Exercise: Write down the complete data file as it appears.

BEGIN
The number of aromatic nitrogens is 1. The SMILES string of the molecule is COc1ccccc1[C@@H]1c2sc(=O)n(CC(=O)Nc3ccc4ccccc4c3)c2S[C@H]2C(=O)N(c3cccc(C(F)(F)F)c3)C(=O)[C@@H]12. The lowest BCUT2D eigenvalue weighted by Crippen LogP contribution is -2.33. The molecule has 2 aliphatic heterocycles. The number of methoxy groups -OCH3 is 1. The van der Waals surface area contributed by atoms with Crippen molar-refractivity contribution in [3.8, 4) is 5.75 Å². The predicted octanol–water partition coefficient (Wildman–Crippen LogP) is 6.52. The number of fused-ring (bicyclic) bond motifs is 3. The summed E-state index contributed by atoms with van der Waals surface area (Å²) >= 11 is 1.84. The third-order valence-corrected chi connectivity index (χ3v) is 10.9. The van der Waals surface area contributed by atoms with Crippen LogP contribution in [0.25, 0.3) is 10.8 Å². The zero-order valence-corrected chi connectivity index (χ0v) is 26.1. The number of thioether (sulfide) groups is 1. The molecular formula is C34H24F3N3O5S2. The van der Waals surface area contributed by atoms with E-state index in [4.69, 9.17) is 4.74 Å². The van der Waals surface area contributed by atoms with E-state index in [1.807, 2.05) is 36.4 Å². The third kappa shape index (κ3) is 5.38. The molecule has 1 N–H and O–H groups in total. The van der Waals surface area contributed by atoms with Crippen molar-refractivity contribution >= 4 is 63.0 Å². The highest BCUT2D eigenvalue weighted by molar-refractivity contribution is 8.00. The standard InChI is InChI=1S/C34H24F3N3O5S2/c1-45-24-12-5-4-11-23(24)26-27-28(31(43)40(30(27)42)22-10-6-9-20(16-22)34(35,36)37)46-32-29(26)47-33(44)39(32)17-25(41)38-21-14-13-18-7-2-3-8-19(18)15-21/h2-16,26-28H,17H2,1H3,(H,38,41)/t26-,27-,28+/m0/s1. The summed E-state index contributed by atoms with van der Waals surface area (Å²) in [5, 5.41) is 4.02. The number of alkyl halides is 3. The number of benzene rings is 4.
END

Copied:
The number of aromatic nitrogens is 1. The SMILES string of the molecule is COc1ccccc1[C@@H]1c2sc(=O)n(CC(=O)Nc3ccc4ccccc4c3)c2S[C@H]2C(=O)N(c3cccc(C(F)(F)F)c3)C(=O)[C@@H]12. The lowest BCUT2D eigenvalue weighted by Crippen LogP contribution is -2.33. The molecule has 2 aliphatic heterocycles. The number of methoxy groups -OCH3 is 1. The van der Waals surface area contributed by atoms with Crippen molar-refractivity contribution in [3.8, 4) is 5.75 Å². The predicted octanol–water partition coefficient (Wildman–Crippen LogP) is 6.52. The number of fused-ring (bicyclic) bond motifs is 3. The summed E-state index contributed by atoms with van der Waals surface area (Å²) >= 11 is 1.84. The third-order valence-corrected chi connectivity index (χ3v) is 10.9. The van der Waals surface area contributed by atoms with Crippen LogP contribution in [0.25, 0.3) is 10.8 Å². The zero-order valence-corrected chi connectivity index (χ0v) is 26.1. The number of thioether (sulfide) groups is 1. The molecular formula is C34H24F3N3O5S2. The van der Waals surface area contributed by atoms with E-state index in [4.69, 9.17) is 4.74 Å². The van der Waals surface area contributed by atoms with E-state index in [1.807, 2.05) is 36.4 Å². The third kappa shape index (κ3) is 5.38. The molecule has 1 N–H and O–H groups in total. The van der Waals surface area contributed by atoms with Crippen molar-refractivity contribution >= 4 is 63.0 Å². The highest BCUT2D eigenvalue weighted by molar-refractivity contribution is 8.00. The standard InChI is InChI=1S/C34H24F3N3O5S2/c1-45-24-12-5-4-11-23(24)26-27-28(31(43)40(30(27)42)22-10-6-9-20(16-22)34(35,36)37)46-32-29(26)47-33(44)39(32)17-25(41)38-21-14-13-18-7-2-3-8-19(18)15-21/h2-16,26-28H,17H2,1H3,(H,38,41)/t26-,27-,28+/m0/s1. The summed E-state index contributed by atoms with van der Waals surface area (Å²) in [5, 5.41) is 4.02. The number of alkyl halides is 3. The number of benzene rings is 4.